Once in awhile all I want is a shallow bowl of really plain spaghetti with red sauce – like the kind you get in the can, only not as mushy and with more flavour – the sort of thing I imagine would have been served in an Italian neighbourhood eatery in Manhattan in the 1950s. Something I could mop up with crusty, buttery bread and wash down with red wine. Something uninterrupted even by meatballs.
(Which isn’t to say a batch of good meatballs wouldn’t do really well here.)
Having been MIA for the past three dinnertimes, and about to leave town for 10 days (yes, the boys will join me for some of it) I simmered a pot of red sauce to somehow maintain my presence when Mike inevitably makes spaghetti for himself and W for the next few dinners or so. I know, they could easily open a jar and be perfectly fine, but simmering a pot of sauce somehow alleviates some of that going-away guilt. And it warms the kitchen when it’s snowy outside.
Don’t worry – I’m not going to make you peel tomatoes and simmer them down. This sauce starts with good canned tomatoes. It’s one of those high reward for minimum effort recipes: for approximately three minutes’ investment, you can have your own pot of red sauce simmering, feeling all like an Italian Nonna who peels her own tomatoes every Sunday afternoon to make sauce to feed her family of twenty or so. The only thing we really have in common are the wiry chin hairs.
I’ve never been able to plate pasta in that swirly beehive Donna Hay-way – mine always just plops unceremoniously into the bowl, no matter what I do with the fork. I kinda like it like that.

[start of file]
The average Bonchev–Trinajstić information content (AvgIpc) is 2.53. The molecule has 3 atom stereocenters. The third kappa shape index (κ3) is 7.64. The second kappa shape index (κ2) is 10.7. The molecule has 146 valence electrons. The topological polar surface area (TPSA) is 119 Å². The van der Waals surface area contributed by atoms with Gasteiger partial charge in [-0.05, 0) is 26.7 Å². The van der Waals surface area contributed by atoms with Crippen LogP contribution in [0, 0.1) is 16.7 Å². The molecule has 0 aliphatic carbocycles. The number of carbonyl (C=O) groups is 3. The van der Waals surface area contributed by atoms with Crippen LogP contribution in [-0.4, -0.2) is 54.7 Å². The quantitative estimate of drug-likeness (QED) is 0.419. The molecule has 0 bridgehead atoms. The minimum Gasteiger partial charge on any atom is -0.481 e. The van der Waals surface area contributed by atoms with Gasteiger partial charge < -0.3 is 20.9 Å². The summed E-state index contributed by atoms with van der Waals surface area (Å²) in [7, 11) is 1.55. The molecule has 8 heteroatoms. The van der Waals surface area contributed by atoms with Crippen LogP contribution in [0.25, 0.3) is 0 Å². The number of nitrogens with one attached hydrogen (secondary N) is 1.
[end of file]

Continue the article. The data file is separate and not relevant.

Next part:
My friend Gwendolyn reminded me of this formula last week, when she made a batch on Saturday morning TV – I first made it after seeing it on her blog. Adapted from Hazan’s The Essentials of Classic Italian Cooking via several food blogs. San Marzano or San Marzano-style canned tomatoes are packed in tomato puree instead of water and shouldn’t be too tough to find; if you can’t, swap any good jar of tomatoes, plain or fire-roasted. The butter may sound decadent-trust me, it makes all the difference here, elevating the sauce to a silky new level without making it greasy.
All that goes into the pot are tomatoes, a halved onion, and butter. After it does its thing you fish the onion out, although this time I whizzed it right into the pot. I made a double batch, and since I didn’t have any San Marzano tomatoes, I used a can of plum tomatoes and another of tomato puree, and it worked out just fine. You can break the tomatoes up with a spoon as they simmer, or stick a hand-held immersion blender straight in the pot. If you do this, don’t wear your brand-new white down vest from Old Navy.
I’ve made this before, but when I doubled it (here), I didn’t double the butter or the onion, and it was delicious. You don’t need salt. You don’t need pepper. You don’t need fresh basil or a pinch of sugar to balance things out. But you may need some freezer space so you can stash some of this loveliness away for another comfort food craving.
Marcella Hazan’s Tomato Sauce
1-2 cans 28 oz (796 mL) can good-quality whole tomatoes, preferably San Marzano
1/3 cup butter
1 medium yellow onion, peeled and halved
salt, to taste
Put the tomatoes, butter and onion in a pot over medium heat. Once it starts to bubble, turn the heat down to medium-low and simmer for about 45 minutes. Put a lid on if you don’t want any red spatters in the vicinity of the pot. Stir occasionally, squishing the tomatoes against the side of the pot with your spoon.
Fish out the onion halves (or leave it in and puree the lot) and if you like, blend until smooth with a hand-held immersion blender. Serve hot, ladled over spaghetti. Serves 6-12.
October 29 2012 | pasta and vegetarian | 18 Comments »